The word “ski” is derived from the old Norse word skíð which means stick of wood. And for hundreds, maybe thousands of years, skis were just that: sticks of wood.
The Norwegians not only get credit for the word, but for many of the early advancements in wooden ski design. In the 1850’s wood carvers in Telemark, Norway, produced the first skis with camber. Later in the 1860’s they added side cut allowing a ski to arc along its edge rather than just slide sideways.
Transplanted Norwegians also played important roles in the United States ski industry. C. A. Lund started the Northland Ski Company in 1911 making solid hickory skis of high quality. By the 1920’s Northland had become the largest manufacturer of skis in the world.
In Seattle, Washington, Jørgen Aaland experimented with making a laminated ski, a ski made up of multiple layers of wood glued together. Recognizing the complexity involved in manufacturing such a ski, Aaland approached Ray Anderson who was a skier and President of a furniture manufacturing company. In 1932 Anderson joined with Ben Thompson to start the Anderson & Thompson Ski Company, later known as the A&T Ski Company. They implemented Aaland’s ideas and began manufacturing laminated skis. Despite the fact that the lamination approach was Aaland’s idea, the U.S. patent was issued to Ray Anderson in 1936.
I chose to highlight these two companies because they played roles in my early skiing years. The first pair of skis with steel edges that my parents bought me was a pair of Blitz skis made by A&T. They had black tops with red and white trim. The bottoms were bright yellow (this was before P-tex so it was just a painted layer). These were affordable kid’s skis so perhaps not made to the highest standards. Anyway I only skied on them a couple times when I fell in soft snow and snap, broke the tip off one!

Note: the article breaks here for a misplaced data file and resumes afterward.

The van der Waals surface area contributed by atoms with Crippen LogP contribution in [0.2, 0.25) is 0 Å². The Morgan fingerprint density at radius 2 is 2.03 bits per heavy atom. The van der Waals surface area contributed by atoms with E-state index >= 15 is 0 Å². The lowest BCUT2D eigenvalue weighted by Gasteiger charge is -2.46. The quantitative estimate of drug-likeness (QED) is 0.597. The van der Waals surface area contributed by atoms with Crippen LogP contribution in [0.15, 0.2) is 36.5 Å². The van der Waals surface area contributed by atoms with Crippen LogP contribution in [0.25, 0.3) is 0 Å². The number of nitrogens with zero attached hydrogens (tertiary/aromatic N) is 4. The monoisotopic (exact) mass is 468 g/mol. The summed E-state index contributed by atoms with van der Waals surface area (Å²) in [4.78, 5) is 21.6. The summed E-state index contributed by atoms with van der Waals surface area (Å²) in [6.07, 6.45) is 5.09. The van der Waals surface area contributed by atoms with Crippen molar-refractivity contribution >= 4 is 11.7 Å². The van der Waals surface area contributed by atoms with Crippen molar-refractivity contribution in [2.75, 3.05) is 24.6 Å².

Yes, it was that easy to break a wooden ski. I figure between my cousin and me, we went through about 6 pairs of those Blitz skis during our grade school years. They were particularly vulnerable in heavy spring conditions. You’d fall, hear the snap, and know that a.) your parents weren’t going to be happy and b.) you wouldn’t be skiing for awhile!
This pattern of breaking skis continued for me until I was a Junior in High School. One of our neighbors went to work at the Northland Ski factory located in Laconia, New Hampshire, and my parents got a deal on a pair of Northland Commanders. The Commanders were entry-level adult skis with steel edges and a P-tex bottom (actually Northland called it Ko-fix, but it was the same idea.) These skis proved to be indestructible! In college I bought a more expensive pair of Northlands, the Combi model, and proceeded to break them, but the Commanders I could not break! I abandoned them when I graduated from college. By then they had no camber left and were limp noodles, but they had served me well.
Of course these ski companies do not exist today. Both succumbed to ski technologies that relied less on wood. However you can still see examples of A&T Blitz skis and Northland skis at the Vermont Ski Museum.
There are a number of ski brands today that began by producing wooden skis, but successfully made the transition to newer technologies. Volkl, Rossignol, Fischer, Kneissl, and Kastle are examples. What was your first brand of ski?